a grandfather in perspective

Rustic cupboards and light gray walls. An old man and a young girl. The camera clicks too fast.  Her eyes wide and adoring, the girl is still looking up at her grandfather. In his lap, she is surrounded by the familiar warm scent of clean clothing, incense, tobacco, and paan. Her grandfather looks straight at the camera, the edges of his mouth curved into a quiet and gentle smile. They fit together, in ways that words cannot describe. The bright green of her shirt complements the sandy brown of his own; her innocent eyes accentuate his serene half-smile.

The photo captures a bond infinitely deeper than the oceans that separate the old man’s and the girl’s homes, or the 60 years that separate their births. Within it lie deeper intricacies, moments, and memories that only the two people in the photo will fully understand.

He types the fanciful stories she imagines aloud, laughs at the way her eyes pop out of their sockets when she begins to recount her day, steadily corrects her hand as she draws the banyan trees outside. She loves his large glasses, his long earlobes, his patience, and his throaty laugh.

Every day, they walk across the street from their house to Nageswara Park. The girl winces as she walks barefoot on the sharp pebbles in the park’s pathway. Her grandfather squeezes her hand, laughing. They watch the exercise circle of laughing men at dawn, the dogs resting in the shade of the palm trees, and through the fence, the milkman beginning to cycle around the city. In the evening, they travel across Chennai on his scooter, the girl tightly clutching her grandfather around his waist, screaming with glee as they hurtle across Adyar River, through the T. Nagar shopping district and the small bazaars, the world around them blurring into specks of color and light.


Twelve years later, I wake up to sunlight streaming through the window. I wipe my eyes groggily in the warm, soft covers of my parents’ bed. For the first time in my near memory, I smile as I wake up. My mother sits on the bed with the home phone. Confused, I look up at her, the events of last night rapidly infusing into my brain. Something is terribly wrong. Her face is twisted, strange, unfamiliar.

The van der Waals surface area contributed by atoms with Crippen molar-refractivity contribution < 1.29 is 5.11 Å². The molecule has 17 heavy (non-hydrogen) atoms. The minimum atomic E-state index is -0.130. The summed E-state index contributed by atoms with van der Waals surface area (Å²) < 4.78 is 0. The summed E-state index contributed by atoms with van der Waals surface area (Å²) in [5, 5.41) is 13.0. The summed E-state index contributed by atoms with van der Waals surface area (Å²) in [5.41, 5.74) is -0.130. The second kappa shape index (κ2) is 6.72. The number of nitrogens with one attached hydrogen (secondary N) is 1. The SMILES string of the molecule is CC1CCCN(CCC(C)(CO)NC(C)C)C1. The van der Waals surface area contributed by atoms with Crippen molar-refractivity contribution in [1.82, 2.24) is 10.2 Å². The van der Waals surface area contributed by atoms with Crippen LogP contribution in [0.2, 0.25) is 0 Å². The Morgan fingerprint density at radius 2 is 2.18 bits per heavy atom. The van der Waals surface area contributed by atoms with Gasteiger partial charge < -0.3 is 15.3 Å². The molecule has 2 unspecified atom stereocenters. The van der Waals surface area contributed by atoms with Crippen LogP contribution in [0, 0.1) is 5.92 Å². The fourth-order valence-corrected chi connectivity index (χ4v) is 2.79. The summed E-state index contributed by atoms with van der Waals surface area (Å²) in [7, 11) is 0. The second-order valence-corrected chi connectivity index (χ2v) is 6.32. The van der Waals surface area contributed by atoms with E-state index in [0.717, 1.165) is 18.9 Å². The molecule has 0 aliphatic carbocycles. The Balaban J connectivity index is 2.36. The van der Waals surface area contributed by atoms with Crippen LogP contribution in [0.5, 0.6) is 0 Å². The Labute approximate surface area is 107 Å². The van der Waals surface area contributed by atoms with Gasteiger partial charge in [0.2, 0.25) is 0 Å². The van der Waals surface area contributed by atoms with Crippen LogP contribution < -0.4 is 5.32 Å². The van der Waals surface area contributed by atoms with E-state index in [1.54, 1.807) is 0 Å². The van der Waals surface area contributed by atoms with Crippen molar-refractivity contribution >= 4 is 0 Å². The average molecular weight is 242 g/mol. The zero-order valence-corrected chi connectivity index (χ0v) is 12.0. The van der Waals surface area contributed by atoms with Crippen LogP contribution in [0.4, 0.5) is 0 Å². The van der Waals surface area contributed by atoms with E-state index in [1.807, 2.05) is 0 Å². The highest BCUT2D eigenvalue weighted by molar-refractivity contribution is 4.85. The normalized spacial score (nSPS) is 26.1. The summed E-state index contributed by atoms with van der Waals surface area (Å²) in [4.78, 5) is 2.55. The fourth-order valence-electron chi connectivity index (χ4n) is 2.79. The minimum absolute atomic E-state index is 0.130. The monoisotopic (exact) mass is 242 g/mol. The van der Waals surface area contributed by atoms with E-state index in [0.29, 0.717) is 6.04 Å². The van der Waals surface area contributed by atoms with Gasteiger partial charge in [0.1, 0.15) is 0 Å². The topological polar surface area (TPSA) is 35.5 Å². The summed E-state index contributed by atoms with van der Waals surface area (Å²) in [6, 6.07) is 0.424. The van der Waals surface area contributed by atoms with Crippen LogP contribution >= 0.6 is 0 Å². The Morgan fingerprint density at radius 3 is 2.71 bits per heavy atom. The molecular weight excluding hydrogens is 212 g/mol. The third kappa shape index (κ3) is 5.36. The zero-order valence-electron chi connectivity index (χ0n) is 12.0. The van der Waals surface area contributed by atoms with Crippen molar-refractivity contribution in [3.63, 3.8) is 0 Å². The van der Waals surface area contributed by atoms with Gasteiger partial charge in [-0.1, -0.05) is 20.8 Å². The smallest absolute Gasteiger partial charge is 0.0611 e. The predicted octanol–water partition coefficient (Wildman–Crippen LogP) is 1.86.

“He’s gone,” she says.

There is silence.

Then my breaths become rattled, cries are forced from my mouth.

There Is Not. Enough Air. To. Breathe.

Rapid breaths turn into shrieks.


Something is tearing within me, ripping and crushing and pressing my lungs all at once. I can hear myself screaming; I can see myself in the mirror disheveled and broken; I can feel myself shaking. I am china scattered across the floor.

Stomp. Stomp. Stomp.

Every breath is like a foot crushing the few shards that are left.

I am now yelling for my grandfather, shouting to the heavens to send him back. My voice echoes, reverberating against the pale green walls. I lie back exhausted. Feeling my mother’s arms around me, I close my eyes.

They say near the end it was as though he was falling asleep, gradually and softly. And a year and a half after his death, I feel him slipping from my memory, gradually and softly. Our memories are now slowly becoming intangible, fading as they reach the edge of my mind, like ripples in a pond. I no longer accidentally tell people I have four grandparents or feel surprised when I receive an email reply from my grandmother instead of him. I no longer expect to hear his voice on the phone or dissolve into tears every time I see his picture in the family room. I can no longer remember where the wrinkles were on his face, his exact assortment of collared T-shirts, or his height in relation to mine.

While his life has ended, mine continues at a breathtaking speed. In the years to come, he will become tainted by my subjectivity and perceptions. As I change and he fades, he will develop into a character of my invention. I can only guess his thoughts, his reactions to the events in my life. Both he and I are rendered helpless to Time, the ultimate mediator of the human experience.

My grandfather’s life and death have ultimately changed my perception of what living life truly encapsulates. I used to believe that success was defined by immortality, by being remembered after death, like Einstein and Curie and Austen. But Albert Einstein, Marie Curie, and Jane Austen are no longer people; they are historical figures— characters in the lives of the living, subject to our interpretation and manipulation. Their story is over.

And so, perhaps it’s not about the glorious moments in which we stand triumphant, or the extraordinary adventures and accomplishments that we vow to never forget, but the moments that seep under our skin, the feelings that could never be quantified but tint the world we see around us.

The photo of us stands on my dresser. Though I will someday forget the time and place the photo of my grandfather and me was taken, the experience of being with him on that summer day in 2001 can never be taken away from me. I will always be thankful for our shared collection of Agatha Christie novels, for our religious solving of Sudoku puzzles, for our moments savoring hot dosas on the streets of India. I will always be grateful for our little moments.